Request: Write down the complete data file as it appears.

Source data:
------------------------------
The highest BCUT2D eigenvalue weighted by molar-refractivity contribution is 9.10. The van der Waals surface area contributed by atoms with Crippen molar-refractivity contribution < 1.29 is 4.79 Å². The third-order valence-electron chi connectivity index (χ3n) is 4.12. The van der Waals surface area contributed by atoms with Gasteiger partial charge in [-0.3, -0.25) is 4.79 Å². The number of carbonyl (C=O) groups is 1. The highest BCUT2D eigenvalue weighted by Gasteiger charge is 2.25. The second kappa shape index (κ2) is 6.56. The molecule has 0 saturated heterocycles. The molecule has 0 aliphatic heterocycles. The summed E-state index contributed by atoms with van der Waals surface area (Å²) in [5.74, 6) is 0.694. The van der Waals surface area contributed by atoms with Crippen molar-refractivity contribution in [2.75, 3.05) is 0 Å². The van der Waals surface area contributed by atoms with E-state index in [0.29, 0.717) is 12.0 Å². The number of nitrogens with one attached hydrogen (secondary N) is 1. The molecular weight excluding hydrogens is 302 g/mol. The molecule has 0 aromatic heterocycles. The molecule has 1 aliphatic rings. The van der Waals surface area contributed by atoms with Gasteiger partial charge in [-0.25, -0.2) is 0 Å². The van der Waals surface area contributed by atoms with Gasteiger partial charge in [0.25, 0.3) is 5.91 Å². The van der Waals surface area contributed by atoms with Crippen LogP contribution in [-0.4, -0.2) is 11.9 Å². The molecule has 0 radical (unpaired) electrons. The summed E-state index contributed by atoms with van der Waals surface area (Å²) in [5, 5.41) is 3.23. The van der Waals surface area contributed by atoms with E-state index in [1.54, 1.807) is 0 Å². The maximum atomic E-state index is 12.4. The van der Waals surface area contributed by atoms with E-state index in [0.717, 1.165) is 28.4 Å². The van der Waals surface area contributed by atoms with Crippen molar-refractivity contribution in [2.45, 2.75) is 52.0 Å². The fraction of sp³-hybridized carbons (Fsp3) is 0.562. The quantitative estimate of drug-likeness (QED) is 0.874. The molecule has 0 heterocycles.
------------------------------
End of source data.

The highest BCUT2D eigenvalue weighted by molar-refractivity contribution is 9.10. The van der Waals surface area contributed by atoms with Crippen molar-refractivity contribution < 1.29 is 4.79 Å². The third-order valence-electron chi connectivity index (χ3n) is 4.12. The van der Waals surface area contributed by atoms with Gasteiger partial charge in [-0.3, -0.25) is 4.79 Å². The number of carbonyl (C=O) groups is 1. The highest BCUT2D eigenvalue weighted by Gasteiger charge is 2.25. The second kappa shape index (κ2) is 6.56. The molecule has 0 saturated heterocycles. The molecule has 0 aliphatic heterocycles. The summed E-state index contributed by atoms with van der Waals surface area (Å²) in [5.74, 6) is 0.694. The van der Waals surface area contributed by atoms with Crippen molar-refractivity contribution in [2.75, 3.05) is 0 Å². The van der Waals surface area contributed by atoms with E-state index in [0.29, 0.717) is 12.0 Å². The number of nitrogens with one attached hydrogen (secondary N) is 1. The molecular weight excluding hydrogens is 302 g/mol. The molecule has 0 aromatic heterocycles. The molecule has 1 aliphatic rings. The van der Waals surface area contributed by atoms with Gasteiger partial charge in [-0.25, -0.2) is 0 Å². The van der Waals surface area contributed by atoms with Gasteiger partial charge in [0.25, 0.3) is 5.91 Å². The van der Waals surface area contributed by atoms with Crippen LogP contribution in [-0.4, -0.2) is 11.9 Å². The molecule has 0 radical (unpaired) electrons. The summed E-state index contributed by atoms with van der Waals surface area (Å²) in [5, 5.41) is 3.23. The van der Waals surface area contributed by atoms with E-state index in [1.54, 1.807) is 0 Å². The maximum atomic E-state index is 12.4. The van der Waals surface area contributed by atoms with E-state index in [0.717, 1.165) is 28.4 Å². The van der Waals surface area contributed by atoms with Crippen molar-refractivity contribution in [2.45, 2.75) is 52.0 Å². The fraction of sp³-hybridized carbons (Fsp3) is 0.562. The quantitative estimate of drug-likeness (QED) is 0.874. The molecule has 0 heterocycles.